Building a Wireshark for CentOS 7

Building a Wireshark for CentOS 7

Update: If you’re just keen on grabbing the latest Wireshark, check out the Wireshark on Centos TL;DR version. Or the new version 2.4.0 build documentation.

So as part of some of the work I want to look at this year around IoT and the impact on networks, I was looking at some packet traces of the MQTT protocol. Originally developed by IBM and now an OASIS at version 3.1.1, MQTT provides a mechanism for the IoT to communicate status and receive commands using a publish and subscribe model. The Wireshark packet capture tool is a good way of capturing these data flows.

My challenge is that although CentOS 7 (my default OS) comes with a version of the packet sniffer, it is hopelessly outdated, being Wireshark version 1.10, which doesn’t have an MQTT decode in it. Let’s see if I can find a way of getting a newer one.

So using the of the Internet&tm;, I fired up the search engines, and discovered a few snippets (listed below), which I’ll weave through this blog post and create a public for a current Wireshark version for CentOS 7 on x86_64.

So the bits I need are to:

  • Create a build environment
  • Download the latest Wireshark code
  • Compile the code
  • Make files
  • Convert the RPM modules into a repository
  • Sync the repository to somewhere public
  • Publish the repository so others can find it
  • Test the repo myself to make sure it works

So let’s get to it.

Creating a build environment

I’ve not done code for several years, so I’m a little rusty at this, and thanks go to Jeff Li for the handy few lines that get me started.

So first off, I need a gcc compiler, repo and the various dependencies for the code.
sudo yum install gcc gcc-c++ bison flex libpcap-devel qt-devel gtk3-devel rpm-build libtool c-ares-devel qt5-qtbase-devel qt5-qtmultimedia-devel qt5-linguist desktop-file-utils createrepo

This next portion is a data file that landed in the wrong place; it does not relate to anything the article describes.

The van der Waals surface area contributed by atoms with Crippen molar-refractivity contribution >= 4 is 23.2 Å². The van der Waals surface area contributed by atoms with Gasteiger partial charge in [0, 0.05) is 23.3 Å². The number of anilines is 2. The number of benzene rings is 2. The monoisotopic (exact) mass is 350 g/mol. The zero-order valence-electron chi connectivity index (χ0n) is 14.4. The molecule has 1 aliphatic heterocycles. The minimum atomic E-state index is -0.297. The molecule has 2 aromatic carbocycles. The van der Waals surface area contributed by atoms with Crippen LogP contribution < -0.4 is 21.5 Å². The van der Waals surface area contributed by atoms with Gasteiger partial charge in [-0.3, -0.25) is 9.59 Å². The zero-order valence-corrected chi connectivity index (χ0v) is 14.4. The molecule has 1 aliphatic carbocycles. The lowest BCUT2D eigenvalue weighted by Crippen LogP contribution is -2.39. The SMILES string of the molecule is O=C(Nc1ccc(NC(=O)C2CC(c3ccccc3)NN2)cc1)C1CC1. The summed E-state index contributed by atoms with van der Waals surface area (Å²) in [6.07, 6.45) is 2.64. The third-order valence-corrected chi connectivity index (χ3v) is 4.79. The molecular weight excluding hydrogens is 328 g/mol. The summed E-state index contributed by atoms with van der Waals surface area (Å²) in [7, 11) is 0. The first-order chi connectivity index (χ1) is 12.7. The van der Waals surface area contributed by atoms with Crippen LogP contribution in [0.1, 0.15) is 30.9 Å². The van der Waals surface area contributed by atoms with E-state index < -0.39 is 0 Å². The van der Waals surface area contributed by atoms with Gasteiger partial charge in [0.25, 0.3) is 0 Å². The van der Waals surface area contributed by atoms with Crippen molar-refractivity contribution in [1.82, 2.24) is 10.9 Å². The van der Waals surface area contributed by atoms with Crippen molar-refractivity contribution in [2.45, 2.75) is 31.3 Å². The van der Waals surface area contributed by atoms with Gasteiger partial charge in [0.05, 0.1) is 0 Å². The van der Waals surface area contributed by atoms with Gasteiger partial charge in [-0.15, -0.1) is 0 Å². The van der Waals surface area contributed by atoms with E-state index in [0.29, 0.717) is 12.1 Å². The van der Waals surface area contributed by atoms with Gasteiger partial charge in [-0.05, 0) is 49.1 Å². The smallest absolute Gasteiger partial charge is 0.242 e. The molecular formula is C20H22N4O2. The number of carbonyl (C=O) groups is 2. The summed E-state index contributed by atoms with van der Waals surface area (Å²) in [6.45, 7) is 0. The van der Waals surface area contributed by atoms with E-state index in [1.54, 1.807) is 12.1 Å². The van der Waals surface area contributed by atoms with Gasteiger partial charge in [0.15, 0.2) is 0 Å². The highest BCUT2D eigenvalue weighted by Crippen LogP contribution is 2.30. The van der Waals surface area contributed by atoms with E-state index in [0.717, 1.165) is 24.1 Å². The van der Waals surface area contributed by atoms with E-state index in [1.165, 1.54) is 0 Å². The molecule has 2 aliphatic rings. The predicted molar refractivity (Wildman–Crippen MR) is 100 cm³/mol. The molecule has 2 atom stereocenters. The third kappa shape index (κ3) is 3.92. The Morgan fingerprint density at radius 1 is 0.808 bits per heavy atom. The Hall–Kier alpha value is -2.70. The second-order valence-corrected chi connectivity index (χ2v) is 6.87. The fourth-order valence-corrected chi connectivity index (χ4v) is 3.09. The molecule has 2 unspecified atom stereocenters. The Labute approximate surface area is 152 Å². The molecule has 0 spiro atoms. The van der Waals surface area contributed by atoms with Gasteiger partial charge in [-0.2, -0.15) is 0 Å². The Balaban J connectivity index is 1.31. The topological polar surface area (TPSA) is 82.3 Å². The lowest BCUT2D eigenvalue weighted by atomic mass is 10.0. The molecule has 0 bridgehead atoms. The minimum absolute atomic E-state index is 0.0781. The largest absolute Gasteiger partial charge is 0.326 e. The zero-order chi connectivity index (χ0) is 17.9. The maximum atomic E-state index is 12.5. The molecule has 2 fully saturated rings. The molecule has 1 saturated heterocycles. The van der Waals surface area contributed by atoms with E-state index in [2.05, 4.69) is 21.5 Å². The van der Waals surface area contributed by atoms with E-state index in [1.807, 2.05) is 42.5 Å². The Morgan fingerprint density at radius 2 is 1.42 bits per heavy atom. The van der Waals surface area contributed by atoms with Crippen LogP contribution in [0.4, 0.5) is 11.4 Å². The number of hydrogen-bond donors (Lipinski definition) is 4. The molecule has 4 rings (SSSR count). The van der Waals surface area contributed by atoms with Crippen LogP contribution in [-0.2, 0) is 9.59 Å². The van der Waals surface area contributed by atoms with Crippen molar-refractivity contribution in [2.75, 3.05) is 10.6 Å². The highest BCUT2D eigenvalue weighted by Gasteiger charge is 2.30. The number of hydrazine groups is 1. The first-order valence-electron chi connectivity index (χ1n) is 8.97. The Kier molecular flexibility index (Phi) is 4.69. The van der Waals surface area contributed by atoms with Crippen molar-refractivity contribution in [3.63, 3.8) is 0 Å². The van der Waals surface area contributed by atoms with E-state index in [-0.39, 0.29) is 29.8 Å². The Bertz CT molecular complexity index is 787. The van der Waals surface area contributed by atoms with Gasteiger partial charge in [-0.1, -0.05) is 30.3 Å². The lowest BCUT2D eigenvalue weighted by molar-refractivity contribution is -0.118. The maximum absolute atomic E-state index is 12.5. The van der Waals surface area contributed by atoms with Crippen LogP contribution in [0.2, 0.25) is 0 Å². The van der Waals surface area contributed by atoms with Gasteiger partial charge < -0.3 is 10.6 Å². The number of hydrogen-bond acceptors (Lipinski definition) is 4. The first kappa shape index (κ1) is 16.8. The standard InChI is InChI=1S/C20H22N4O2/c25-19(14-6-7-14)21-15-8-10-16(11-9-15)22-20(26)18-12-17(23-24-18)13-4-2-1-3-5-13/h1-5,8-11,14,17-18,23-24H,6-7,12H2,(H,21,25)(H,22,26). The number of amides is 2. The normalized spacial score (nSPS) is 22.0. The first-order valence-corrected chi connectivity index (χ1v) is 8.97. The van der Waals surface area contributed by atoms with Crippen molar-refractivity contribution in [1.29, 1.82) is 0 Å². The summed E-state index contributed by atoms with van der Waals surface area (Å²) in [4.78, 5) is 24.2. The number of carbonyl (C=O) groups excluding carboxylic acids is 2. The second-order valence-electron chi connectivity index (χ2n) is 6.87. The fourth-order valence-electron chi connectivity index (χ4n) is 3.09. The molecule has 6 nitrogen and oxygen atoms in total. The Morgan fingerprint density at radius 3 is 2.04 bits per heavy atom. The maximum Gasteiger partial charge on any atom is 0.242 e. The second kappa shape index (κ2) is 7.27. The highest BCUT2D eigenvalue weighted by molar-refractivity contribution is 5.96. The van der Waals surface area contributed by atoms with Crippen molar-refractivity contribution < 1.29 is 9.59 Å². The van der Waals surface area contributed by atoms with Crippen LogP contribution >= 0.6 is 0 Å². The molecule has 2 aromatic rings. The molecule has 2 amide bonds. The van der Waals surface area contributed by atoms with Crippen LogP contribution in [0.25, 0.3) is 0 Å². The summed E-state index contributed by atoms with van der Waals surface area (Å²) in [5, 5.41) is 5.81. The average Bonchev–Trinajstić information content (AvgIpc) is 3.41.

(These have been adjusted for my environment, which was missing a few packages Jeff might have had already installed). This downloaded on my environment 167MB worth of extra code in 62 packages, but on your system, it might be different.

Downloading the latest code

As of the time of writing, the latest version of Wireshark is 2.2.4, and they provide the source code for this as a BZipped TAR file, downloadable from this link. By the time you read this, the version might have increased. If you need to do this via a command line, then:
I place this in a work directory and unzip it using the command:
tar xfv wireshark-2.2.4.tar.bz2

Compile the Wireshark code

So now a couple of commands to start the configuration process, prior to running the compile..
cd wireshark-2.2.4

Which if things have gone well will result in ..
The Wireshark package has been configured with the following options:
GLib version : v2.46.2
Build wireshark : yes (with Qt5 v5.6.1)
Build wireshark-gtk : yes (with GTK+ v3.14.13)
Build tshark : yes
Build tfshark : no
Build capinfos : yes
Build captype : yes
Build editcap : yes
Build dumpcap : yes
Build mergecap : yes
Build reordercap : yes
Build text2pcap : yes
Build randpkt : yes
Build dftest : yes
Build rawshark : yes
Build androiddump : yes
Build sshdump : no
Build ciscodump : no
Build randpktdump : yes
Build echld : no
Save files as pcap-ng by default : yes